By: Garrett Best
My Christian life has been a roller coaster of ups and downs with the Old Testament. In the past, I was afraid of it because it seemed to be a confusing conglomeration of law, prophetic, and poetry books. I rarely read the Old Testament, and when I did, I played the game “Where’s Jesus?” It’s like the “Where’s Waldo” game only with Jesus instead. As I read through the Old Testament, I would look for Jesus in every nook and cranny. If you look hard enough, you can almost find Jesus almost anywhere (even in the Song of Solomon). It made perfect sense to me. God had planned for Jesus to come from the beginning and so he had been giving little bread crumbs of predictive prophecies all along the way. I saw those lists containing hundreds of “predictive prophecies” hidden within the Old Testament that predicted a future Jesus. These predictive prophecies seemed to prove the inspiration of the Bible and showed the miraculous nature of God’s revelation in the Old Testament.
At first glance, Matthew’s Gospel seems to encourage such a “Where’s Waldo” approach to the Old Testament. More than any other Gospel, Matthew points us back to the Old Testament as showing that Jesus is the fulfillment of the Law and prophets. However, as I continue to study Matthew, previously held presumptions are constantly challenged. In a previous post, I reflected on how Matthew’s Gospel has caused me to rethink my relationship to the Law. In this post, I want to reflect on how Matthew’s Gospel has caused me to rethink how “predictive prophecy” works in relation to Jesus.
Matthew uses a particular formula to introduce several instances where Jesus “fulfills” a passage cited in the Old Testament. These formulas and their corresponding Old Testament quotation are as follows:
- Matthew 1:23 fulfilling Isaiah 7:14
- Matthew 2:15 fulfilling Hosea 11:1
- Matthew 2:18 fulfilling Jeremiah 31:15
- Matthew 2:23 fulfilling (unclear?) Maybe Judges 13:5, 7? Isaiah 11:1?
- Matthew 4:15-16 fulfilling Isaiah 9:1-2
- Matthew 8:17 fulfilling Isaiah 53:4
- Mathew 12:18-21 fulfilling Isaiah 42:1-4
- Matthew 13:35 fulfilling Psalm 78:2
- Matthew 21:5 fulfilling Isaiah 62:11; Zechariah 9:9
- Matthew 27:9-10 fulfilling Jeremiah 3:6-9; Zechariah 11:12-13
So, if we go back to these Old Testament passages, it should be clear that they are predictive prophecies of Jesus, right? Wrong. Consider these three examples:
- Psalm 78:2 (Matthew 13:35) I begin with this passage because it is probably one of the most obvious ones. Go back and read Psalm 78 which is a “Maskil of Asaph” according to the heading. In my reading of that Psalm, there is nothing “predictive” about it. In fact, Asaph is rehearsing Israel’s past history to the new generation of Jews. In Matthew 13, a collection of Jesus’ teachings in parables is recorded. In verse 35, he says that Jesus’ parabolic teaching, “was to fulfill what was spoken by the prophet…” This raises an important question. Since Psalm 78:2 is not a prediction of a futuristic parable-preaching Jesus in its original context, in what sense is Matthew saying Jesus “fulfilled” it?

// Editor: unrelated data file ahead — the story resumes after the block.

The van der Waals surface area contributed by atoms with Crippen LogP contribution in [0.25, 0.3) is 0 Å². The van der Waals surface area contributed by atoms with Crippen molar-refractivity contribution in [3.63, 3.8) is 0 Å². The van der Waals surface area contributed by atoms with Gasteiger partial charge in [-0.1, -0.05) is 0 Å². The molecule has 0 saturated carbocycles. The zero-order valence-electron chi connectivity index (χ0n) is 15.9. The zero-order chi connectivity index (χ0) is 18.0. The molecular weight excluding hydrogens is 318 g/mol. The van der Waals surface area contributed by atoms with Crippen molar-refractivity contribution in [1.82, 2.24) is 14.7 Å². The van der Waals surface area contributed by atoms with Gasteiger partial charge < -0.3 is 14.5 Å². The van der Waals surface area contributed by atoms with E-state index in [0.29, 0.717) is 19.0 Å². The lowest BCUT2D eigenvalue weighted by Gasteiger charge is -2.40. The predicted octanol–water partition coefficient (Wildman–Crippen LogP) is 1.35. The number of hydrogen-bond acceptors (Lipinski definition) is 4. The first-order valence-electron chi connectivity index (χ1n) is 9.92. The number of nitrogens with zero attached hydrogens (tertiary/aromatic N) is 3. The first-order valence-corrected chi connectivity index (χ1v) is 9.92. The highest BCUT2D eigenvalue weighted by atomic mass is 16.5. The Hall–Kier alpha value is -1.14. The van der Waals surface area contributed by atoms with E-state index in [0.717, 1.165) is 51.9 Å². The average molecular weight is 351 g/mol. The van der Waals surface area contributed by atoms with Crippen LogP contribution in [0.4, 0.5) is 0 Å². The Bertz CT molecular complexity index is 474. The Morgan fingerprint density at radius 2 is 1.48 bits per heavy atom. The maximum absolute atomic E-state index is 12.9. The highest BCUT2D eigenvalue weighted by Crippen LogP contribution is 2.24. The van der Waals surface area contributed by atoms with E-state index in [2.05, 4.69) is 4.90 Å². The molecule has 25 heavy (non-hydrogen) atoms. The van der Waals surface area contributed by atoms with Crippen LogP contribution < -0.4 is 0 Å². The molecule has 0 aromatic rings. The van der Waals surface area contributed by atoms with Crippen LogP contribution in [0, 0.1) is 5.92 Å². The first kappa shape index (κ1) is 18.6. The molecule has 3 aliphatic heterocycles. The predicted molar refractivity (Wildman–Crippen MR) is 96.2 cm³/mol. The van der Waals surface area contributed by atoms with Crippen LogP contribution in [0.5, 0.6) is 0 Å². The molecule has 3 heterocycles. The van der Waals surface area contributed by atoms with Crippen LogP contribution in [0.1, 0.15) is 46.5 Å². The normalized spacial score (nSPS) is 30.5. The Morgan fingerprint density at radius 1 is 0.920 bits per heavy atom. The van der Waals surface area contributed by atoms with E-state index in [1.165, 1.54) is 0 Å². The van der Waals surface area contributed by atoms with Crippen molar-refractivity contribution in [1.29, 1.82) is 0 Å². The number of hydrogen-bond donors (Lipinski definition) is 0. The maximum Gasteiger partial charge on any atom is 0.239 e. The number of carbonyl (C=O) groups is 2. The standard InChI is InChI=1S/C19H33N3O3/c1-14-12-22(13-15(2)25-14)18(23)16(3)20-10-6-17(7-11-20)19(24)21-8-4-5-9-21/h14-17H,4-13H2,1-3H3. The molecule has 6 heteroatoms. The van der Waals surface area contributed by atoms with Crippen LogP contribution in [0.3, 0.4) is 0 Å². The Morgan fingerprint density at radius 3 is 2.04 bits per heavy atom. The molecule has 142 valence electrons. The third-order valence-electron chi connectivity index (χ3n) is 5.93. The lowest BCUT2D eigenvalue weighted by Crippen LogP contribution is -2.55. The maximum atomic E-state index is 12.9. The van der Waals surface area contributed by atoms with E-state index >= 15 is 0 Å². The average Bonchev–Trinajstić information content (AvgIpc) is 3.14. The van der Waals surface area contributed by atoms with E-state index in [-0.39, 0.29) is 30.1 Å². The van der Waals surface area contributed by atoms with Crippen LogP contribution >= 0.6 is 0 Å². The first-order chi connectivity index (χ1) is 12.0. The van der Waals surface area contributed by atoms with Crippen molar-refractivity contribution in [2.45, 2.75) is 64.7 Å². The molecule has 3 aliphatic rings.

- Hosea 11:1 (Matthew 2:15) My teachers and preachers have always encouraged me to read each biblical passage in its proper context. We are taught to be good stewards of the Word by learning the historical-critical method. We are supposed to make sure we are not reading into the text what is not there (eisegesis versus exegesis). Go back and read Hosea 11:1 for yourself. In my reading, again, there is nothing “predictive” about this verse. In fact, rather than speaking about a future Jesus, the passage looks backward at God’s great act of salvation at the exodus. In a modern seminary classroom, it appears that Matthew would not score so well on his use of the modern historical-critical method.
- Isaiah 7:14 (Matthew 1:23) In the original context, Israel and Syria have teamed up to defeat the Southern Kingdom, Judah. King Ahaz of Judah thought his only option for survival was to team up with the evil nation Assyria to defeat the Israel/Syria alliance (Syro-Ephraim alliance). Ahaz paid Assyria a tribute of gold from the Temple treasury to enlist their help. Isaiah was sent to Ahaz by God to remind Judah to put their faith in God, not Assyria. God knows that Ahaz needed a sign to confirm his faith. Isaiah 7:14 is the sign that was given to King Ahaz. Again, this passage doesn’t seem to be predicting a future Jesus, but talking about a sign that would happen in the days of King Ahaz. A “young woman” (or “virgin”) would give birth to a son and he would be called “Immanuel” meaning “God with us”. The message of the sign for Judah is striking. Don’t trust in Assyria because God is with us. Before the boy knew how to choose between the evil and the good, the Lord would make the land of Israel/Syria deserted. Interestingly, Syria was defeated by Assyria in 732 BC and Israel in 722 BC.